Credit Hardship Program: What It Is & How It Works

By Jennifer Calonia · September 01, 2022 · 8 minute read

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Credit Hardship Program: What It Is & How It Works

If you’re experiencing a temporary financial setback and have fallen behind on your credit card debt, you’re not alone. According to Federal Reserve Economic Data, credit card delinquency rates in 2022 have increased compared to the year prior.

Having to repay credit card bills when you’re struggling financially — whether due to an emergency expense or a job loss — can be a challenging burden. In this harrowing situation, it’s worth contacting your credit card company to see if it has a credit card hardship program.

What Is a Credit Card Hardship Program?

A credit card hardship program, sometimes referred to as a credit card assistance program, is a repayment plan that’s created based on your hardship circumstances. This type of modified repayment option was commonly offered by credit card issuers for customers who were financially affected by COVID-19, for example.

However, credit card issuers aren’t required by law to offer hardship assistance programs, and not all card companies provide this option. Those that do might offer a variety of ways to temporarily ease your repayment burden, if you’re eligible. For instance, it might adjust your credit card payment due date, waive late fees that have accrued, lower your interest rate, or reduce your minimum payment required over a period of time.

Again, these changes are temporary and only designed to get you caught up on your outstanding credit card balance. Once you’ve completed the program, your original terms will be enforced if your account is still active.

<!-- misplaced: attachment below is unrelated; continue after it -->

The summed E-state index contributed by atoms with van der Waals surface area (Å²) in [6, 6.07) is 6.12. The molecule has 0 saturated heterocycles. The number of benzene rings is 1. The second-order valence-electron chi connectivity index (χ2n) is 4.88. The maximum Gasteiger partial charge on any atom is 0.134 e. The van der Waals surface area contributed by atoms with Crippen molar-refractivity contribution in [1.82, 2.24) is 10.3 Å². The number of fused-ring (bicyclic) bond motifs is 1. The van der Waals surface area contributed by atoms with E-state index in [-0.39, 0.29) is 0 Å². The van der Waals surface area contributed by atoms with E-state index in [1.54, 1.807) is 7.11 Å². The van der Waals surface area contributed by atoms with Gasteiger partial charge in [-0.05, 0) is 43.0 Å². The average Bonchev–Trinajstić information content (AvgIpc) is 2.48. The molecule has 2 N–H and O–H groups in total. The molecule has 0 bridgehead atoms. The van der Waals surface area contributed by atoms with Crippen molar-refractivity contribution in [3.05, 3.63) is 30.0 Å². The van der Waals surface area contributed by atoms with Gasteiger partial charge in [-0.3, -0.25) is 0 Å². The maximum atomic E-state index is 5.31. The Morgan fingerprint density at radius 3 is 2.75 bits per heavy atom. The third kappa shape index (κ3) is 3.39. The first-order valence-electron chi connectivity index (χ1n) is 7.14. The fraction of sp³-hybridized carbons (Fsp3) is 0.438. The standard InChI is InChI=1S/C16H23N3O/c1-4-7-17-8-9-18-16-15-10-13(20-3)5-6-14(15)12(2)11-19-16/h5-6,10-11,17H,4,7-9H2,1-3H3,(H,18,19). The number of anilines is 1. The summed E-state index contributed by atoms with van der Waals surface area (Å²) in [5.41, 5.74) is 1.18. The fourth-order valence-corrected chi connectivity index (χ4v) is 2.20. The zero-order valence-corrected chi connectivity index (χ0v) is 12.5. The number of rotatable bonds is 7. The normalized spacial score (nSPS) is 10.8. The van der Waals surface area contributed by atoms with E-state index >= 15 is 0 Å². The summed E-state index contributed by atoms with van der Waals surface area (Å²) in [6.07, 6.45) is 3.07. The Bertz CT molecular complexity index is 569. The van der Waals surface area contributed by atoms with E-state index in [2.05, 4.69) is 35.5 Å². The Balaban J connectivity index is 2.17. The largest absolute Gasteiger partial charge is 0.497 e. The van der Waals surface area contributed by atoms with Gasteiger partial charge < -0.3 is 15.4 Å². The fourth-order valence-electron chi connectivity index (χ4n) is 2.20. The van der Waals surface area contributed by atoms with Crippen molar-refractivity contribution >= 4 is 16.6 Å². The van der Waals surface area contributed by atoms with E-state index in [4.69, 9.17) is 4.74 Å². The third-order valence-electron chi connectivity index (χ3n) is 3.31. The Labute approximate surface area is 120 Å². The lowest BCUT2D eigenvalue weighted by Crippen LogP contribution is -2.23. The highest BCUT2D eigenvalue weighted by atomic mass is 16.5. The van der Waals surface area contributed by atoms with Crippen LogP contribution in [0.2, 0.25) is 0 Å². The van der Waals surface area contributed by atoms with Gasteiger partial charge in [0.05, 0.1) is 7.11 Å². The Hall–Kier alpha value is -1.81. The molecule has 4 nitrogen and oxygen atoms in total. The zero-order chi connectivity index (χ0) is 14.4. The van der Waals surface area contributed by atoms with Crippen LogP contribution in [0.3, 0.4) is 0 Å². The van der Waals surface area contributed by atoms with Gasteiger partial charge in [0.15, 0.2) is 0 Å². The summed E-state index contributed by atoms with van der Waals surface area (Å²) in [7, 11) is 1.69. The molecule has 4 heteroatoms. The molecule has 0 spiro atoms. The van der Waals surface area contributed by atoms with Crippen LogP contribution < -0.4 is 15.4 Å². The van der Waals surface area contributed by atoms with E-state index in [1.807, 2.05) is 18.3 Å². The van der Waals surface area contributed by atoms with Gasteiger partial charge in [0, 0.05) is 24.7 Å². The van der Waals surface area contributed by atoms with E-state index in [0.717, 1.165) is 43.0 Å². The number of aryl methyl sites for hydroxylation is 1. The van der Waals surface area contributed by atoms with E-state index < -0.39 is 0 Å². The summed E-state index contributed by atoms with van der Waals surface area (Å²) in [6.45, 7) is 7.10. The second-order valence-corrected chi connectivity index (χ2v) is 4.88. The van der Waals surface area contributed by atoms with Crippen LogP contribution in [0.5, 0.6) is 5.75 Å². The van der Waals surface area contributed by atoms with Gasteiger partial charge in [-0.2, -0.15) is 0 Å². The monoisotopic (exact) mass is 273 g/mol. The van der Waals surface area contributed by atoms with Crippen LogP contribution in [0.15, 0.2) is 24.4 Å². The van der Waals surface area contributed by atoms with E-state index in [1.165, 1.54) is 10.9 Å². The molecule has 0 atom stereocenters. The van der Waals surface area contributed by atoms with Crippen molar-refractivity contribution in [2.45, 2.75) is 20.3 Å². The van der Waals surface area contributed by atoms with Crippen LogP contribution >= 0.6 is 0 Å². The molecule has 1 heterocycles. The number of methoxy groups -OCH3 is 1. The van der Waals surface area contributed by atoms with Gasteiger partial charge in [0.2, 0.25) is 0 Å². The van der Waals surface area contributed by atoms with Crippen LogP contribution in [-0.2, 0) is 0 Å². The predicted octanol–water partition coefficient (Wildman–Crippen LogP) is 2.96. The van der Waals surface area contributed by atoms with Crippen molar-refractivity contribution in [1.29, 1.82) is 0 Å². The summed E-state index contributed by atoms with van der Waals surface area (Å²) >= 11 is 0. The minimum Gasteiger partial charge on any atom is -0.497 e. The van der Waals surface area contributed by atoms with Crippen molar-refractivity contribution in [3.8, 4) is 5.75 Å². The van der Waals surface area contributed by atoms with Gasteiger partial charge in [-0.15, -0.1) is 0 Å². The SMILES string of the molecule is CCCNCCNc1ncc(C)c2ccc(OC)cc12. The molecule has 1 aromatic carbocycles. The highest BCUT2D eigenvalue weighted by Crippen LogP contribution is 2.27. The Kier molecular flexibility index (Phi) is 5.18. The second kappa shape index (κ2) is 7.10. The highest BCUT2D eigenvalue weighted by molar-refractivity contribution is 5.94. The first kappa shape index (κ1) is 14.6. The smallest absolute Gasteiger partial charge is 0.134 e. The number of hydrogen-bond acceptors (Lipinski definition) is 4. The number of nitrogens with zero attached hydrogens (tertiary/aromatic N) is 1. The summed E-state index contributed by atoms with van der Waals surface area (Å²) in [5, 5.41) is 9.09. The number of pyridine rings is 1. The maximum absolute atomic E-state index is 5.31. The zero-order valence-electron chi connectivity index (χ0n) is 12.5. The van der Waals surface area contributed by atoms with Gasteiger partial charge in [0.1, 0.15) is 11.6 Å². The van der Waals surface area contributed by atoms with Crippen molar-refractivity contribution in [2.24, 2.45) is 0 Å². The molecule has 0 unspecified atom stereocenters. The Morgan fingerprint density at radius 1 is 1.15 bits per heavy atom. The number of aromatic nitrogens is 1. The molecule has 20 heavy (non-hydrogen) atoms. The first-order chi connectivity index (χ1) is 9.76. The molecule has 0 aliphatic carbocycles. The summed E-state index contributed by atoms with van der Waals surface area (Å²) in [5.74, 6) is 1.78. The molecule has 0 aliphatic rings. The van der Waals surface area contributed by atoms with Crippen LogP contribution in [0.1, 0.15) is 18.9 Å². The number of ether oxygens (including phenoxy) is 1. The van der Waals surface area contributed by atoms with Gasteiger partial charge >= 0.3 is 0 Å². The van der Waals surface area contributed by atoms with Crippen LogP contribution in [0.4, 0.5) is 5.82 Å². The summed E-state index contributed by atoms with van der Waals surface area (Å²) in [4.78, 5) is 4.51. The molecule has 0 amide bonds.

Who Is a Credit Card Hardship Program For?

Credit card hardship programs are for consumers who are experiencing an unexpected hardship. Generally, the hardship directly or indirectly impacts the consumer’s ability to make on-time credit card minimum payments.

For example, hardship assistance plans might be offered to those who are unexpectedly facing:

•   An income reduction

•   Job loss

•   Death of a primary earner

•   Natural disaster

•   Divorce

•   Severe illness

•   Other emergency

Eligibility for credit card hardship programs varies among credit card companies. Generally, at the very least you’ll need to provide proof of the hardship; however, credit issuers don’t publicly share much information about eligibility since it’s approved on a case-by-case basis.

How to Apply for a Credit Card Hardship Program

If your credit card company offers a hardship program, prepare for your conversation by taking a few steps.

1. Review Your Budget

For starters, evaluate where your finances stand today. Compare your non-negotiable bills, like rent or your mortgage payments, a child’s tuition, groceries, gas, etc., against your monthly income.